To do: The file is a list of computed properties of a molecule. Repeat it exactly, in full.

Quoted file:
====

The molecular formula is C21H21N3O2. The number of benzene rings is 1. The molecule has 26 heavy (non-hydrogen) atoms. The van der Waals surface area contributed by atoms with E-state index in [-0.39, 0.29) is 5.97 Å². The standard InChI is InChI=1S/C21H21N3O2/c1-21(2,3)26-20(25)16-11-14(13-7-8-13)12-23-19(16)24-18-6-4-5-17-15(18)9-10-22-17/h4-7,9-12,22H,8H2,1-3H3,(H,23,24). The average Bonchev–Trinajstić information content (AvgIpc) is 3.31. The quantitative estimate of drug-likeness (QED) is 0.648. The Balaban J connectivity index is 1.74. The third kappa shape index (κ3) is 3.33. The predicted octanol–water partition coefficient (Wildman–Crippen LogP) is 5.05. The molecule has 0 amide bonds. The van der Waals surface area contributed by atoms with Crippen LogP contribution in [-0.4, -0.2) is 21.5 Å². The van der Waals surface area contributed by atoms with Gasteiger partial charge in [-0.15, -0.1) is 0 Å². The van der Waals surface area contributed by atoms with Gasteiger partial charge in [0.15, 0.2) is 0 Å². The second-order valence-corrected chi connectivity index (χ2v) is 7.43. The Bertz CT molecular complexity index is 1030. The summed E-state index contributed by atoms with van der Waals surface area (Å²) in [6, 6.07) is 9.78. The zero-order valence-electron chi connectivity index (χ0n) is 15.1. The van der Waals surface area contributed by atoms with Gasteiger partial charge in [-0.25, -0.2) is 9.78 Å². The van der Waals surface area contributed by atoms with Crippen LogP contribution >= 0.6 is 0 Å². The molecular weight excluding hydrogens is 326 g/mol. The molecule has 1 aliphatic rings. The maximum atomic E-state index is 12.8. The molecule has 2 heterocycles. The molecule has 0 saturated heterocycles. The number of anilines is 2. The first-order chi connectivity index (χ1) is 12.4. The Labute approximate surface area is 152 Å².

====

The molecular formula is C21H21N3O2. The number of benzene rings is 1. The molecule has 26 heavy (non-hydrogen) atoms. The van der Waals surface area contributed by atoms with E-state index in [-0.39, 0.29) is 5.97 Å². The standard InChI is InChI=1S/C21H21N3O2/c1-21(2,3)26-20(25)16-11-14(13-7-8-13)12-23-19(16)24-18-6-4-5-17-15(18)9-10-22-17/h4-7,9-12,22H,8H2,1-3H3,(H,23,24). The average Bonchev–Trinajstić information content (AvgIpc) is 3.31. The quantitative estimate of drug-likeness (QED) is 0.648. The Balaban J connectivity index is 1.74. The third kappa shape index (κ3) is 3.33. The predicted octanol–water partition coefficient (Wildman–Crippen LogP) is 5.05. The molecule has 0 amide bonds. The van der Waals surface area contributed by atoms with Crippen LogP contribution in [-0.4, -0.2) is 21.5 Å². The van der Waals surface area contributed by atoms with Gasteiger partial charge in [-0.15, -0.1) is 0 Å². The van der Waals surface area contributed by atoms with Gasteiger partial charge in [0.15, 0.2) is 0 Å². The second-order valence-corrected chi connectivity index (χ2v) is 7.43. The Bertz CT molecular complexity index is 1030. The summed E-state index contributed by atoms with van der Waals surface area (Å²) in [6, 6.07) is 9.78. The zero-order valence-electron chi connectivity index (χ0n) is 15.1. The van der Waals surface area contributed by atoms with Gasteiger partial charge in [-0.25, -0.2) is 9.78 Å². The van der Waals surface area contributed by atoms with Crippen LogP contribution >= 0.6 is 0 Å². The molecular weight excluding hydrogens is 326 g/mol. The molecule has 1 aliphatic rings. The maximum atomic E-state index is 12.8. The molecule has 2 heterocycles. The molecule has 0 saturated heterocycles. The number of anilines is 2. The first-order chi connectivity index (χ1) is 12.4. The Labute approximate surface area is 152 Å².